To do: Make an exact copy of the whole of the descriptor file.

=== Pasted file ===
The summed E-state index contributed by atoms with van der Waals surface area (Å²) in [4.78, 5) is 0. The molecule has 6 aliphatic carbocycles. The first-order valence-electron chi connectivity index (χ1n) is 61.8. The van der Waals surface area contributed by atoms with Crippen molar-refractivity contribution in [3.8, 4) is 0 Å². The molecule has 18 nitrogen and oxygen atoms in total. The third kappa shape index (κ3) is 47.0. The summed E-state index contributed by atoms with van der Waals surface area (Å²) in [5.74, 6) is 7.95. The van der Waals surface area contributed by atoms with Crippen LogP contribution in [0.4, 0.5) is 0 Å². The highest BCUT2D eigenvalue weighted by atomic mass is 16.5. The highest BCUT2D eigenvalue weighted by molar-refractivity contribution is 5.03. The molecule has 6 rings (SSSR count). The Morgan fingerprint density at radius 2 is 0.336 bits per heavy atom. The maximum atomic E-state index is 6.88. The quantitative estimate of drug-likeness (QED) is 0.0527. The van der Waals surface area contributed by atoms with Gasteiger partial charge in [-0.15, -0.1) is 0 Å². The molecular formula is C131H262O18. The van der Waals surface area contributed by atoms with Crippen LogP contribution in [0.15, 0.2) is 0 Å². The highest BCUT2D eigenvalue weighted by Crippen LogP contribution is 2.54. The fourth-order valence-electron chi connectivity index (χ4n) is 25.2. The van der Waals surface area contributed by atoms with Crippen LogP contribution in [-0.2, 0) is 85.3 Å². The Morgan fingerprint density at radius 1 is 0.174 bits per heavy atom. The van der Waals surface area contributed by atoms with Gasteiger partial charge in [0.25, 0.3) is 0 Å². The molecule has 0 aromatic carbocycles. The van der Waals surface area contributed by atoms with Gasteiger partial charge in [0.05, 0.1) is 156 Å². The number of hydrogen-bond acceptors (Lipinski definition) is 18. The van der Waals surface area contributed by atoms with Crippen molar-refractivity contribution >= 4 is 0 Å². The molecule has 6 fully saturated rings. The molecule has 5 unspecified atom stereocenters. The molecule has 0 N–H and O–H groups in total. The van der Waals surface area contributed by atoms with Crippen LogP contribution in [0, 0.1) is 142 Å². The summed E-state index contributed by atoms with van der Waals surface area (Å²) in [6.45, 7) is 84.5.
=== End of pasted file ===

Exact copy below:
The summed E-state index contributed by atoms with van der Waals surface area (Å²) in [4.78, 5) is 0. The molecule has 6 aliphatic carbocycles. The first-order valence-electron chi connectivity index (χ1n) is 61.8. The van der Waals surface area contributed by atoms with Crippen molar-refractivity contribution in [3.8, 4) is 0 Å². The molecule has 18 nitrogen and oxygen atoms in total. The third kappa shape index (κ3) is 47.0. The summed E-state index contributed by atoms with van der Waals surface area (Å²) in [5.74, 6) is 7.95. The van der Waals surface area contributed by atoms with Crippen LogP contribution in [0.4, 0.5) is 0 Å². The highest BCUT2D eigenvalue weighted by atomic mass is 16.5. The highest BCUT2D eigenvalue weighted by molar-refractivity contribution is 5.03. The molecule has 6 rings (SSSR count). The Morgan fingerprint density at radius 2 is 0.336 bits per heavy atom. The maximum atomic E-state index is 6.88. The quantitative estimate of drug-likeness (QED) is 0.0527. The van der Waals surface area contributed by atoms with Gasteiger partial charge in [-0.15, -0.1) is 0 Å². The molecular formula is C131H262O18. The van der Waals surface area contributed by atoms with Crippen LogP contribution in [0.15, 0.2) is 0 Å². The highest BCUT2D eigenvalue weighted by Crippen LogP contribution is 2.54. The fourth-order valence-electron chi connectivity index (χ4n) is 25.2. The van der Waals surface area contributed by atoms with Crippen LogP contribution in [-0.2, 0) is 85.3 Å². The Morgan fingerprint density at radius 1 is 0.174 bits per heavy atom. The van der Waals surface area contributed by atoms with Gasteiger partial charge in [0.25, 0.3) is 0 Å². The molecule has 0 aromatic carbocycles. The van der Waals surface area contributed by atoms with Gasteiger partial charge in [0.05, 0.1) is 156 Å². The number of hydrogen-bond acceptors (Lipinski definition) is 18. The van der Waals surface area contributed by atoms with Crippen molar-refractivity contribution >= 4 is 0 Å². The molecule has 6 fully saturated rings. The molecule has 5 unspecified atom stereocenters. The molecule has 0 N–H and O–H groups in total. The van der Waals surface area contributed by atoms with Crippen LogP contribution in [0, 0.1) is 142 Å². The summed E-state index contributed by atoms with van der Waals surface area (Å²) in [6.45, 7) is 84.5.